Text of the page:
Only 2.2 percent of hikers (eight people) said they contracted Lyme disease on the trail in 2019. As with waterborne illness, since so few people contracted Lyme disease in 2019, we weren’t able to look for links between prevention tactics and illness.

We asked hikers about the actions they took to prevent Lyme disease. Only 9 percent of hikers (33 people) did nothing at all to prevent Lyme disease. 60 percent (219 hikers) sprayed their clothing with permithrin, compared to only 40 percent in 2018. 32 percent (116 hikers) checked for ticks daily.


  • The majority of AT long-distance hikers use canister fuel stoves, the most common model being the MSR PocketRocket.
  • Alcohol stoves decreased in popularity this year. These are typically handmade stoves from cat food-type cans.
  • For people with dietary restrictions (such as vegetarian), canister fuel stoves are still the most common, but going without a stove was more common than it was for hikers with no dietary restrictions.
  • The average number of days between resupply was four days, but up to ten days was common.
  • About three-quarters (75%) of hikers primarily bought food in town, rather than using mail drops.
  • However, mail drops were significantly more common for hikers with dietary restrictions. While mail drops used to be the norm on the AT, at this time, if you don’t have dietary restrictions, you probably don’t need to bother with mail drops.
  • For the most part, hikers treated their water.
  • Mid-size pumps, such as the Sawyer Squeeze, are the most popular type of water treatment system.
  • This year, so few hikers contracted Lyme disease that it was impossible to get much information about how prevention tactics worked for them. About 60 percent used permethrin and about 32 percent checked daily for ticks.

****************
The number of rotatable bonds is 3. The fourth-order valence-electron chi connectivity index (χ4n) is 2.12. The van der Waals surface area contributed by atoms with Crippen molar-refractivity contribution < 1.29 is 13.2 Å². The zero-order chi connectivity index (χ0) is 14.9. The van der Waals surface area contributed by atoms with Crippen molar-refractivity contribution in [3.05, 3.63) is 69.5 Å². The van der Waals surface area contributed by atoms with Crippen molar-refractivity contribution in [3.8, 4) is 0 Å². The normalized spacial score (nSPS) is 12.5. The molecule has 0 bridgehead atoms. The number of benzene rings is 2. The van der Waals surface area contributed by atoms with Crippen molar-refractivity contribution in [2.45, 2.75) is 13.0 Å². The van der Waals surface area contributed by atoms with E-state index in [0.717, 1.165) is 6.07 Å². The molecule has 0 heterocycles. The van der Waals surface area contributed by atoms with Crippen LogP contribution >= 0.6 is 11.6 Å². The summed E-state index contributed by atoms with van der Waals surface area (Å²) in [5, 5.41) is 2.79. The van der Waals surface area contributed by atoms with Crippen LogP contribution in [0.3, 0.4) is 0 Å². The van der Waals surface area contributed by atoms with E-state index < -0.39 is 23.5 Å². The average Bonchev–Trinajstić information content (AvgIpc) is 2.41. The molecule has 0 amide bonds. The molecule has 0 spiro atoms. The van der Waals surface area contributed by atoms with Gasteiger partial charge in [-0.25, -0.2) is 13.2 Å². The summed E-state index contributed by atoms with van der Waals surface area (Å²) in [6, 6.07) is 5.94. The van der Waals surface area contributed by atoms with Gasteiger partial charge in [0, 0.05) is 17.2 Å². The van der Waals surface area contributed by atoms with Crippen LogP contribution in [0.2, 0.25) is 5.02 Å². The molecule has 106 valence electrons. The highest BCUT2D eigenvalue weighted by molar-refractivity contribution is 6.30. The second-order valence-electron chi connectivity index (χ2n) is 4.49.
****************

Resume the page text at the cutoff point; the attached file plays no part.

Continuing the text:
Thank You!

Many thanks to all the hikers who participated in the survey! Congratulations for walking so far! I am grateful to Maggie Slepian and Zach Davis for their input and for distributing the survey. Thank you to everyone reading this for your patience with my delays in getting it out.

Want to Contribute to Next Year’s Surveys?

I will need some help next year to get all the survey posts done more quickly. If you are interested in helping with these posts next year, please contact The Trek. It would be especially helpful if you are familiar with R/R Studio statistical software and/or making graphs in Excel, and if you have done long-distance backpacking. Contact The Trek here if you would like to help.

More from the Annual Hiker Survey

Check out the 2019 overview post, as well as the posts on footwear, sleeping bags, shelter systems, and backpacks. To stay updated on the subsequent hiker survey posts, subscribe to The Trek newsletter.

Notes for the Nerds

  1. χ2 = 6.763, df = 3, p = 0.079
  2. 4 days was the median time between resupply. Mean time between resupply = 4.7 days.
  3. χ2 = 7.714, df = 2, p = 0.021.

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Comments 3

  • Frankenfoot : Apr 7th

    I saw many people with the Jet boil or similar and was initially jealous as I carried a solo stove, sterno based.
    As my hike went on, a minor adaption enabled me to bake muffins at the campfire and I was glad of my decision.
    My sterno use was high during rain but the small fire option worked well why relatively dry.
    I did go through a lot of coffee since hot water was plentiful.
    Initial jealousy and feeling like an outsider faded as I learned how to make the most out of the solo stove and blueberry muffins is a great segways into making friends after the miles.

  • G13Man : Jul 29th

    Thanks for the dietary part of the survey as i am trying to go vegan [ but still vegetarian due to eggs ]
    i do eat meat twice a month for my bodies micro-nutrients it has gotten used to
    sry i did not see this sooner as i asked for this on UR S vs N bound survey